I chatted with the women and children as I kept one eye on the little girl. She sat rigidly at the edge of the blanket, legs held stiffly out straight in front of her. She was staring hard at Soapy. It appeared that he kept making eye contact with her. He would hop from child to child, each visit taking him a little closer to the girl. I began to wonder if he was pausing to give her time to watch him. During all other visits we had given together in schools, his usual behavior was to hop around the circle letting each person pet him. When he got back to me he would wash his face and then start the circle again.

That day, I watched as Soapy finally worked his way toward the girl. She didn’t reach out to him or encourage him in any way. Rather she sat tensely, just staring.

Finally Soapy came to a stop about two inches from her thigh. He quietly reached out and laid his chin on her knee. I was astonished. While a common behavior for dogs, this is not a behavior exhibited by rabbits, especially not by this rabbit.

The child did not reach out to pet Soapy. Instead, she slowly leaned toward him. When her face was within inches of his, she carefully reached out and circled him with her arms. So softly that no one in the room could hear, she began to talk. Folded around the rabbit, she pillowed her head on his back and whispered to him. Soapy remained motionless.

I looked up and noticed that the shelter workers had stopped talking. Every adult in the room froze in place. Time seemed suspended. Then quietly the child unfolded and sat back up. Soapy sat up too, reached forward and briskly licked her knee. She did not smile. She did not reach out to him, but the rigidity of her back relaxed, and her shoulders rounded into a comfortable slope. The little girl stood up and walked over to her mother and began to suck her thumb.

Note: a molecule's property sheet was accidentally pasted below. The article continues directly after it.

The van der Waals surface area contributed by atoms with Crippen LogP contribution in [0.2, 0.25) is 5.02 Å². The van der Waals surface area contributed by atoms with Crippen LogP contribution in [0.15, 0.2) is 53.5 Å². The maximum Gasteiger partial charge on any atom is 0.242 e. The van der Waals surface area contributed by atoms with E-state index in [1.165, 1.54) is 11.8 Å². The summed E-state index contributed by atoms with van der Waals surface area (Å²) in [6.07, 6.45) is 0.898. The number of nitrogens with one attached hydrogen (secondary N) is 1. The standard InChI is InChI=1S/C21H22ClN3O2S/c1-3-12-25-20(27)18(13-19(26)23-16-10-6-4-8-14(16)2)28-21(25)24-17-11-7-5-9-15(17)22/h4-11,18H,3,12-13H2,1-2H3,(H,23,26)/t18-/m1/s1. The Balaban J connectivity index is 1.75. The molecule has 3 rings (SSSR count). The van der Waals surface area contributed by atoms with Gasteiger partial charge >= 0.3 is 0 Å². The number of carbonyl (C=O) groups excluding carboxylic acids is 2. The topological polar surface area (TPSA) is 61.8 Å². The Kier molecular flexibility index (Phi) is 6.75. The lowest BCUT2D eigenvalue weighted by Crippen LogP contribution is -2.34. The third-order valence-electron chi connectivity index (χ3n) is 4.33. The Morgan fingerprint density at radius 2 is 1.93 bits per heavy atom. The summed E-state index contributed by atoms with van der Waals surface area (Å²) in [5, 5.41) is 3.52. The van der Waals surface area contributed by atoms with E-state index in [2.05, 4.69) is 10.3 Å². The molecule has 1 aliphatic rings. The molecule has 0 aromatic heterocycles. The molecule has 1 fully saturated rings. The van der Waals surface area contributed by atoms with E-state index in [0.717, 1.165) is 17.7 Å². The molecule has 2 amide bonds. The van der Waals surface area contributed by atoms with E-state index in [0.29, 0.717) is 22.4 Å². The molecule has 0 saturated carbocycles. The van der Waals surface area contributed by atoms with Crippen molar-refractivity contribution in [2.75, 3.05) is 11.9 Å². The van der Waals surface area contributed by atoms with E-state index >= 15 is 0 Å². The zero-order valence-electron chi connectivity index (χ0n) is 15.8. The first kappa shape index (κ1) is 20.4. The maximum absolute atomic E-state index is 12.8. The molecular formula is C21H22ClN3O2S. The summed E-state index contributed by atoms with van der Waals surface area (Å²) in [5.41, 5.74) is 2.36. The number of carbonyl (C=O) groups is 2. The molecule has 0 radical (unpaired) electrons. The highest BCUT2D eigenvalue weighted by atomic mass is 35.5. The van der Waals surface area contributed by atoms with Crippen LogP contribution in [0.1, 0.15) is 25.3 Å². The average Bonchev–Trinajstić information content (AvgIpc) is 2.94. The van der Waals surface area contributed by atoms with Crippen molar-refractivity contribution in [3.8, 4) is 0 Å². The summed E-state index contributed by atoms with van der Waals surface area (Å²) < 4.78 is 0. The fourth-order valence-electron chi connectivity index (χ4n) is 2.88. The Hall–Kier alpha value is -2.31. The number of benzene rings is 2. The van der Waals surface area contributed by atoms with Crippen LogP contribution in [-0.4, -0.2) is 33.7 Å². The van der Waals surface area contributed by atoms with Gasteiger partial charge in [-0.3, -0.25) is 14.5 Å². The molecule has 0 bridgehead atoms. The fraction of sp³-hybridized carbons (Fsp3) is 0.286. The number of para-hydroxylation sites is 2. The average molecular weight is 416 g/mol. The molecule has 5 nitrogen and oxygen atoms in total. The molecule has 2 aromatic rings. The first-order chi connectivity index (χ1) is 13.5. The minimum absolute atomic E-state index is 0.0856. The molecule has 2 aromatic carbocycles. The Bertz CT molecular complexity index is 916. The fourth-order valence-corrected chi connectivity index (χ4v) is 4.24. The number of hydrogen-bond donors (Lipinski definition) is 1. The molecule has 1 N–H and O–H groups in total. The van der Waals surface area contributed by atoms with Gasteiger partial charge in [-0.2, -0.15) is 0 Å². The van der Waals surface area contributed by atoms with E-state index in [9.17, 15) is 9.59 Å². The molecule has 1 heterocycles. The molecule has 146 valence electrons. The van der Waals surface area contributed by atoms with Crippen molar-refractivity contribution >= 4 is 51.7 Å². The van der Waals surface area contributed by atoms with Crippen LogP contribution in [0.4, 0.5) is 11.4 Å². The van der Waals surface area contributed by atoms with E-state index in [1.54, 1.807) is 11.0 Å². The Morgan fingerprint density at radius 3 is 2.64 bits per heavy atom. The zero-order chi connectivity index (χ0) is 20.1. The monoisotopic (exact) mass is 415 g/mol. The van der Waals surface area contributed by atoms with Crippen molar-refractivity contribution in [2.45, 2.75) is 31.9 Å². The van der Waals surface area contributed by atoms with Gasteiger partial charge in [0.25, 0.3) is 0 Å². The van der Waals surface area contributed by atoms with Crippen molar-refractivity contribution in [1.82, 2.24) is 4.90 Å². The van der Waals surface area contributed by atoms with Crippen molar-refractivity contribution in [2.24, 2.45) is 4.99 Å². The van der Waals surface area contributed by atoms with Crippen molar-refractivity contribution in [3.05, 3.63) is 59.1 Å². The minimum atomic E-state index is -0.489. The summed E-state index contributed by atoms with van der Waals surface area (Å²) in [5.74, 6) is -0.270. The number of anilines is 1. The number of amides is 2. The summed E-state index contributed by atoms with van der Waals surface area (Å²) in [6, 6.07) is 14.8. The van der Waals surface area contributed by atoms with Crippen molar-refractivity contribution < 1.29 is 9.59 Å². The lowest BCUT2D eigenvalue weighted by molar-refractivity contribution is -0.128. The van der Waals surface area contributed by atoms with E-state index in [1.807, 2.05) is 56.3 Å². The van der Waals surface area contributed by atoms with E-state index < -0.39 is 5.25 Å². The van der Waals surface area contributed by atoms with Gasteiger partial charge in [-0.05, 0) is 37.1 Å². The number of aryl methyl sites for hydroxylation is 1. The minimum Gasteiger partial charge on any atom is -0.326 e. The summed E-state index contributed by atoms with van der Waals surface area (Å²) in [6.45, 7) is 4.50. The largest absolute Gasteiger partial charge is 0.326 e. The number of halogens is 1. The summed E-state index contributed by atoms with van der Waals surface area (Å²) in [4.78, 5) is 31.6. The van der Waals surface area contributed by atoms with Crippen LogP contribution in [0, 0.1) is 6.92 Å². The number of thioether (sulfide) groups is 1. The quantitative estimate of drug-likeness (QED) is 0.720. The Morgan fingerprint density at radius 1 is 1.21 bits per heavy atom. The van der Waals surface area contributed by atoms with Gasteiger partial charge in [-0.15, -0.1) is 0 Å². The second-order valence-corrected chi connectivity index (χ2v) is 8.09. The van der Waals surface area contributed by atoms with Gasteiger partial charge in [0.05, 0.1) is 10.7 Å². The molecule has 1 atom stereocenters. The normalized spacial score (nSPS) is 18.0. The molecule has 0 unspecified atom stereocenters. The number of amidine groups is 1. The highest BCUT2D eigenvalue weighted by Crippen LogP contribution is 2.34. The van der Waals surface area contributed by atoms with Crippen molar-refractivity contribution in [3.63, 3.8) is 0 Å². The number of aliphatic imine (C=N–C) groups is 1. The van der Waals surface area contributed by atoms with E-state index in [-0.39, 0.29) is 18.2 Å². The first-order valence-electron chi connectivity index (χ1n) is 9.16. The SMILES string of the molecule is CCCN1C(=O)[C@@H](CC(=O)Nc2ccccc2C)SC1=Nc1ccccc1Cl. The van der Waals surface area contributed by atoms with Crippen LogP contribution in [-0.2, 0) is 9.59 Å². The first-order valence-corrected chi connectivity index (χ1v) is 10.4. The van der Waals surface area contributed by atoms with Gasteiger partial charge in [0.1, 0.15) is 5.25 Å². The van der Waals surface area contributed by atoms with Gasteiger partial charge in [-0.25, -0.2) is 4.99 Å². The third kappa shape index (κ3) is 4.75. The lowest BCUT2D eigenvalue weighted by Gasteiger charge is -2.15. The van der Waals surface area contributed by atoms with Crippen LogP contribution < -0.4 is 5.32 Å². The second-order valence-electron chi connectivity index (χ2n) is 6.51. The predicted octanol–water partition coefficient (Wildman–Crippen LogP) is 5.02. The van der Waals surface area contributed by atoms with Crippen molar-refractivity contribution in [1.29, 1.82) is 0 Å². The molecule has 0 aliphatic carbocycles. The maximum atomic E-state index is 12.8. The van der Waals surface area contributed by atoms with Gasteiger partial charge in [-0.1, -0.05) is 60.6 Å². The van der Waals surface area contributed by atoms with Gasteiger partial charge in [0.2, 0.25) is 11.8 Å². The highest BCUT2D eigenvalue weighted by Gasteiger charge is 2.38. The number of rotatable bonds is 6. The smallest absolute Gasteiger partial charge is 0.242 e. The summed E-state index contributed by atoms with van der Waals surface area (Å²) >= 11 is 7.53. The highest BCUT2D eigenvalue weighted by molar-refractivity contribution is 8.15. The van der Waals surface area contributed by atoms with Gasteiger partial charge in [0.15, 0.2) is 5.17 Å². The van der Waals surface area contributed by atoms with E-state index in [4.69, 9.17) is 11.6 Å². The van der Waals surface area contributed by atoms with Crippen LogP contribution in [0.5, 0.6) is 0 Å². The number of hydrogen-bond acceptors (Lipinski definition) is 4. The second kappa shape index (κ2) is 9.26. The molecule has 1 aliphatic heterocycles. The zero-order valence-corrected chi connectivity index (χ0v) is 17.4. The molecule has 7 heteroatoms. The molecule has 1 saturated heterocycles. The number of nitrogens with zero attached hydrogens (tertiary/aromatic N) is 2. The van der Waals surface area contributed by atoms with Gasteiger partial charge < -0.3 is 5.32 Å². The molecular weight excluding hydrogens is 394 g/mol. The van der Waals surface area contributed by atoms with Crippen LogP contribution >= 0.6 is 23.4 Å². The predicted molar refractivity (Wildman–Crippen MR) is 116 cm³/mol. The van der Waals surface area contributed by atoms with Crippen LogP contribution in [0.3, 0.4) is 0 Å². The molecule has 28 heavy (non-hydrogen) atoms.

The little girl reappeared when I was preparing to leave. She reached her hands out and looked me directly in the eye. I held Soapy out to her. She wrapped him in a big hug and pressed her face against him. Suspended from my hands as he was, I was concerned that he would begin to struggle. Instead he reached out his head again and laid it on the child’s shoulder. His breathing slowed and he closed his eyes. As quickly as it happened, the little girl released her hug and stepped back. As she turned away, I thought I saw the beginnings of a faint smile.

The rabbit in his cloud of soft, warm fur had touched something deep in the child – something that had died from too much hard experience. Soapy’s innocence and trust appeared to kindle those very same qualities in the little girl.

Numerous times, I’ve seen how the loving presence of an animal can heal where words have no effect. It seems the language of the heart is simple after all.

By Maureen Fredrickson
Program director for the Delta Society
Excerpted from Animals As Guides for the Soul by 
Susan Chernak McElroy © 1998, from Chicken Soup 
for the Cat & Dog Lover's Soul by Jack Canfield, 
Mark Victor Hansen, Marty Becker, D.V.M. and Carol Kline.